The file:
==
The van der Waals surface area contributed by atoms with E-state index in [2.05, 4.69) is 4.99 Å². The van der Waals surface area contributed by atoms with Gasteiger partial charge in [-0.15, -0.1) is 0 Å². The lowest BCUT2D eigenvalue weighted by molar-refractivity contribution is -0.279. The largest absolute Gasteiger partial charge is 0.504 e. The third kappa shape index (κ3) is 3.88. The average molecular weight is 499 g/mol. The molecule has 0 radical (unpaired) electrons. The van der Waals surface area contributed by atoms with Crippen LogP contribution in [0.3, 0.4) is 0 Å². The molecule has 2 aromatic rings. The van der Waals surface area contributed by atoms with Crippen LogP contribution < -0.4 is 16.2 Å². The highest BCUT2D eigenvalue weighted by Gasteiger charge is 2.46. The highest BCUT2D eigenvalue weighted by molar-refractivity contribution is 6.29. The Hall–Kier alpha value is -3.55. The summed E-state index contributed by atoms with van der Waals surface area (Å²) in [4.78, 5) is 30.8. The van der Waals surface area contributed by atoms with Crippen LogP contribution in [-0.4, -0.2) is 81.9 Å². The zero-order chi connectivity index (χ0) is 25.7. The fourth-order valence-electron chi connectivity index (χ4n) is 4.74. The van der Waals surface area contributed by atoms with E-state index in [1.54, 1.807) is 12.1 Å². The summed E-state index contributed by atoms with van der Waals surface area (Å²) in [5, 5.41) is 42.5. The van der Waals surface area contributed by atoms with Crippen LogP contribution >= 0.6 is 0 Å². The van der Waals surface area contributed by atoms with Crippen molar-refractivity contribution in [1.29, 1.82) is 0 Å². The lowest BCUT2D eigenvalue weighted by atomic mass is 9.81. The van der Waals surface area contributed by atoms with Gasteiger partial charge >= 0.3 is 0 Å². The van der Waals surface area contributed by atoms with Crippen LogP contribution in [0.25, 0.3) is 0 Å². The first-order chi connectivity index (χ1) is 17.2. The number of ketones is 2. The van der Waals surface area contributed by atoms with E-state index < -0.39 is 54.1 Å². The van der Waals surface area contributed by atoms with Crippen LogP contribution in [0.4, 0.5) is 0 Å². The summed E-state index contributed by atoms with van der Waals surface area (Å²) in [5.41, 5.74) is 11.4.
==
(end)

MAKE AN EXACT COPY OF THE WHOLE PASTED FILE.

The van der Waals surface area contributed by atoms with E-state index in [2.05, 4.69) is 4.99 Å². The van der Waals surface area contributed by atoms with Gasteiger partial charge in [-0.15, -0.1) is 0 Å². The lowest BCUT2D eigenvalue weighted by molar-refractivity contribution is -0.279. The largest absolute Gasteiger partial charge is 0.504 e. The third kappa shape index (κ3) is 3.88. The average molecular weight is 499 g/mol. The molecule has 0 radical (unpaired) electrons. The van der Waals surface area contributed by atoms with Crippen LogP contribution in [0.3, 0.4) is 0 Å². The molecule has 2 aromatic rings. The van der Waals surface area contributed by atoms with Crippen LogP contribution < -0.4 is 16.2 Å². The highest BCUT2D eigenvalue weighted by Gasteiger charge is 2.46. The highest BCUT2D eigenvalue weighted by molar-refractivity contribution is 6.29. The Hall–Kier alpha value is -3.55. The summed E-state index contributed by atoms with van der Waals surface area (Å²) in [4.78, 5) is 30.8. The van der Waals surface area contributed by atoms with Crippen LogP contribution in [-0.4, -0.2) is 81.9 Å². The zero-order chi connectivity index (χ0) is 25.7. The fourth-order valence-electron chi connectivity index (χ4n) is 4.74. The van der Waals surface area contributed by atoms with E-state index in [1.54, 1.807) is 12.1 Å². The summed E-state index contributed by atoms with van der Waals surface area (Å²) in [5, 5.41) is 42.5. The van der Waals surface area contributed by atoms with Crippen LogP contribution >= 0.6 is 0 Å². The van der Waals surface area contributed by atoms with Crippen molar-refractivity contribution in [1.29, 1.82) is 0 Å². The lowest BCUT2D eigenvalue weighted by atomic mass is 9.81. The van der Waals surface area contributed by atoms with Gasteiger partial charge >= 0.3 is 0 Å². The van der Waals surface area contributed by atoms with Crippen LogP contribution in [0.25, 0.3) is 0 Å². The first-order chi connectivity index (χ1) is 17.2. The number of ketones is 2. The van der Waals surface area contributed by atoms with E-state index < -0.39 is 54.1 Å². The van der Waals surface area contributed by atoms with Crippen LogP contribution in [0.4, 0.5) is 0 Å². The summed E-state index contributed by atoms with van der Waals surface area (Å²) in [5.41, 5.74) is 11.4.